U.S. shale producers continued a streak of returning more cash to shareholders this week on the back of higher oil prices, despite criticism from lawmakers and other officials that they are reaping excessive profits at the expense of consumers.

Marathon Oil Corp. said it returned some $816 million to shareholders during the quarter, while rival Ovintiv Inc. returned roughly $200 million during the second quarter and said it expects to almost double that during the current quarter.

U.S. producer APA Corp. said it had bought back some 7 million shares during the second quarter and an additional 6.9 million in July, totaling some $524 million in purchases.

The sharp focus on returns comes as oil companies remain under pressure from shareholders to increase payouts rather than spend excessively on new oil growth. But the strategy—adopted after investors fled the sector due to poor returns—has drawn criticism from lawmakers and others who want to see gasoline prices and other energy costs lowered.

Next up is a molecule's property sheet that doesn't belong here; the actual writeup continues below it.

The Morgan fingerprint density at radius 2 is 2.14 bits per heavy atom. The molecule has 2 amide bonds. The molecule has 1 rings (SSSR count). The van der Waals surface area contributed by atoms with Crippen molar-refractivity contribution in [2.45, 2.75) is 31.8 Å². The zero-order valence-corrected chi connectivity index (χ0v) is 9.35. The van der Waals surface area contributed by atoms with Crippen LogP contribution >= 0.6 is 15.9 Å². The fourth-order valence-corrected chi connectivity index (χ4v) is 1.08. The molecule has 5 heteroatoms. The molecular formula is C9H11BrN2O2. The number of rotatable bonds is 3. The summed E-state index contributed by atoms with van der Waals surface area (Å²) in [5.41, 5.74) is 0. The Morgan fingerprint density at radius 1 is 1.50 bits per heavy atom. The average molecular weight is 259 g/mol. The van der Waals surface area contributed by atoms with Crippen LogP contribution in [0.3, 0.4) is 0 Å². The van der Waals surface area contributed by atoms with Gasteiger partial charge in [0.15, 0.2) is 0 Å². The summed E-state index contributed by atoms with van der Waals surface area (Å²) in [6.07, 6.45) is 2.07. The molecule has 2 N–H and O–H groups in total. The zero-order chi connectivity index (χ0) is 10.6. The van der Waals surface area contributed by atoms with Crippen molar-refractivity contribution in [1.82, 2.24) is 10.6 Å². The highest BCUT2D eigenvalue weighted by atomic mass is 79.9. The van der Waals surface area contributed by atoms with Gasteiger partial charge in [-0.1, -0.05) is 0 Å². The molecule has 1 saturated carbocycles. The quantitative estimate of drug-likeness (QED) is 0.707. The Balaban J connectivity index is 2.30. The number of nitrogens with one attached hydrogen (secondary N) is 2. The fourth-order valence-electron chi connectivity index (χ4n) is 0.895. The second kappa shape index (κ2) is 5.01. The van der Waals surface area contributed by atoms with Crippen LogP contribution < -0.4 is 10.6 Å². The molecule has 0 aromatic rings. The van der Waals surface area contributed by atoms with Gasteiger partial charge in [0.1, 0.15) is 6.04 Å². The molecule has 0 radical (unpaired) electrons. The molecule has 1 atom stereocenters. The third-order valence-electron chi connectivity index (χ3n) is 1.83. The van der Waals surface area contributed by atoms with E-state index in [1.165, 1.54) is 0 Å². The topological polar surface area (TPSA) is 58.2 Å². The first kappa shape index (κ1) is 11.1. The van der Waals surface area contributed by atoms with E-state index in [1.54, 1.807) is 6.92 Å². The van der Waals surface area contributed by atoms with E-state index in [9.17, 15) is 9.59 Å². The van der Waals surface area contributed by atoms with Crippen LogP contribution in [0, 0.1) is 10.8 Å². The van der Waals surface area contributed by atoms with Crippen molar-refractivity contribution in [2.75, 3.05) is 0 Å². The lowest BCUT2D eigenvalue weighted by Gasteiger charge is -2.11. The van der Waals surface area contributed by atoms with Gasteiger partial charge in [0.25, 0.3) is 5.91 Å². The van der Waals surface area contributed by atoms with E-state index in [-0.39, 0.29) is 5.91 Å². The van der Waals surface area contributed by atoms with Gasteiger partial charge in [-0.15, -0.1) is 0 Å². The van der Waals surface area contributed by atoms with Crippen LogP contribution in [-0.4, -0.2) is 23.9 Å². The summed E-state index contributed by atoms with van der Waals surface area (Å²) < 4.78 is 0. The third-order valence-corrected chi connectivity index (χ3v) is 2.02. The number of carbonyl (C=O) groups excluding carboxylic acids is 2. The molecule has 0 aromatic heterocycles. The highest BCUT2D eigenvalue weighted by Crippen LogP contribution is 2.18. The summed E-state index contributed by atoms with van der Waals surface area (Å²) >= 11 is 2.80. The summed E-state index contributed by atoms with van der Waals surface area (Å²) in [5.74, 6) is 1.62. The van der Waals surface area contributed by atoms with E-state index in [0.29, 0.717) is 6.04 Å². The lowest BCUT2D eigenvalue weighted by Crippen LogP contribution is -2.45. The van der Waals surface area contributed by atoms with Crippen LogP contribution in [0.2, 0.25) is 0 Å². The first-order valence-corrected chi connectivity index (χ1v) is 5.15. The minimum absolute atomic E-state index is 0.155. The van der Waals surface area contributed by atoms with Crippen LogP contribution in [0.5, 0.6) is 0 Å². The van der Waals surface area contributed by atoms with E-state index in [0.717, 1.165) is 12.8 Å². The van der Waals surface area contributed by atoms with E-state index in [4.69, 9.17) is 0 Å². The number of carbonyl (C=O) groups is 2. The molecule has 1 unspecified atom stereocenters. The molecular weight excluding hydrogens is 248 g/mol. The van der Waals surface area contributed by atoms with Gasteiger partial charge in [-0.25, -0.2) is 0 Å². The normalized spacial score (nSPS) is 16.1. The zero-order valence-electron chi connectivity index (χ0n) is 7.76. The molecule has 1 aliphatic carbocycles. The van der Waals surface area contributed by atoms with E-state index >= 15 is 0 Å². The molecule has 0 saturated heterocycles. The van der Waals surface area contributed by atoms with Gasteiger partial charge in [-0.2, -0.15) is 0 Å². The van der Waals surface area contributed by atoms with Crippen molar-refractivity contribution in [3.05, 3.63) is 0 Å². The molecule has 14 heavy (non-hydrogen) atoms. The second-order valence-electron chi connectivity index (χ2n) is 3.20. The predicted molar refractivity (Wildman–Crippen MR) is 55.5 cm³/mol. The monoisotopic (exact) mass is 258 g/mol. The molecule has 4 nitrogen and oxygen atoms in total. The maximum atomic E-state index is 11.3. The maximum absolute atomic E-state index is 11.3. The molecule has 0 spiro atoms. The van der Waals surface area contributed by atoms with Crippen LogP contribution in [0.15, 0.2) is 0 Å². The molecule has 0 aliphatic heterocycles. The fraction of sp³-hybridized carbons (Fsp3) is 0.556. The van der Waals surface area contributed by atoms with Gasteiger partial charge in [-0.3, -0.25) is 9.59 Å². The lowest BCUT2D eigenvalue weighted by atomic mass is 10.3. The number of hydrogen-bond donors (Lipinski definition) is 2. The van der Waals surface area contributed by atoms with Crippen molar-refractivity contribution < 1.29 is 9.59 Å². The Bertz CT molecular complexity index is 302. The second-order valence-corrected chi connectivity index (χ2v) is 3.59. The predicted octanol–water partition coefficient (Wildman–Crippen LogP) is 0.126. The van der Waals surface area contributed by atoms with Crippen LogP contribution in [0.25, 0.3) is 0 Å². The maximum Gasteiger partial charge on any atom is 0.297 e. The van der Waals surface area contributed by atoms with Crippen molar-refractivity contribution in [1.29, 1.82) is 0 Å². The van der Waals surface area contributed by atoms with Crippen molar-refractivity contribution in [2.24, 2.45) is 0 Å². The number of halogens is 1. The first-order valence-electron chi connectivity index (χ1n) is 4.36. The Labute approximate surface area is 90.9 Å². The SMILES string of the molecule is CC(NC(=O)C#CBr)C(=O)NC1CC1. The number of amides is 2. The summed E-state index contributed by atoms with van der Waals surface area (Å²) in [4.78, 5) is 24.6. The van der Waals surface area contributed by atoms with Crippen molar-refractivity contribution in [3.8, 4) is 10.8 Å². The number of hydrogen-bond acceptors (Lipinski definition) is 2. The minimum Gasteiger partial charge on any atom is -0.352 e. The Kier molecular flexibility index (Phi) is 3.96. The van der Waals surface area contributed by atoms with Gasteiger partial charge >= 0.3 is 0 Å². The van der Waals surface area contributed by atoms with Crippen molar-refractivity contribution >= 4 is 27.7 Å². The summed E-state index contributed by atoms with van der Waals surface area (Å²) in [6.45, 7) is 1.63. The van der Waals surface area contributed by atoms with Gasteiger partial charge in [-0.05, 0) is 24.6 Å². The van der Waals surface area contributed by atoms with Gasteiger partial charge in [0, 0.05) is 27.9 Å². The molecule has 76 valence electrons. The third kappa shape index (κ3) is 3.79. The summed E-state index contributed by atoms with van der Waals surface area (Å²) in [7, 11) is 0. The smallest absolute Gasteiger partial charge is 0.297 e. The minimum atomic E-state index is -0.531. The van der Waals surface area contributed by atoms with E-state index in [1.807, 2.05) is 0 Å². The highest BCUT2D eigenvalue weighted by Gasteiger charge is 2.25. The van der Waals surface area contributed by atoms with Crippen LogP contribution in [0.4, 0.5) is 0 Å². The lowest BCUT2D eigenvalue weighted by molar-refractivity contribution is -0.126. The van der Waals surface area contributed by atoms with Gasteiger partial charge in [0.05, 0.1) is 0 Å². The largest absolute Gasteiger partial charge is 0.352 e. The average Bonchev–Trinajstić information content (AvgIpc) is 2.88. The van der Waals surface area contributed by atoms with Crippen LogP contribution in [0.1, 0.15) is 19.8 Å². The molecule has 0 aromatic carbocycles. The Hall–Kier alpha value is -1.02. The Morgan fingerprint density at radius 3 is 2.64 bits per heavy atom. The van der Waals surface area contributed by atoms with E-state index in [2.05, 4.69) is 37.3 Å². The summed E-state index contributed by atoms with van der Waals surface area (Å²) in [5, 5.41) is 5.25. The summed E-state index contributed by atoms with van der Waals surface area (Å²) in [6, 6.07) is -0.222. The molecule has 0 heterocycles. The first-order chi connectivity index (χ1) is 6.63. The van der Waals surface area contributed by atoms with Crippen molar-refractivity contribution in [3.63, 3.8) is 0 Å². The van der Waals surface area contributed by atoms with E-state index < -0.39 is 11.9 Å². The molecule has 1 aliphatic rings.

On Aug. 3, U.N. Secretary-General Antonio Guterres criticized what he called “grotesque greed” of oil and gas companies, and urged governments to “tax excessive profits.”

Crude oil prices have been falling recently, sliding about 4% on Aug. 3 to an almost six-month low.

APA Corp. reported on Aug. 3 a second-quarter profit that nearly tripled. Net income attributable to common stock rose to $926 million, or $2.71 a share, in the quarter, from $316 million, or 82 cents per share, a year earlier.

APA reported quarterly production of 385,000 boe/d, down roughly 2.5% from a year ago.

The company also said it had purchased properties in the Texas Delaware portion of the Permian basin during the quarter for $505 million, from an undisclosed buyer. Reuters reported earlier on Aug. 3 that APA was buying assets in Texas from privately owned Titus Oil & Gas.

Ovintiv reported after-tax earnings of $1.36 billion, or $5.21 per share, blowing past Wall Street estimates of $2.82 per share, according to Refinitiv IBES data. Marathon Oil reported adjusted net income of $934 million, or 1.32 cents per share, topping analysts' forecast of $1.26, according to Refintiv IBES.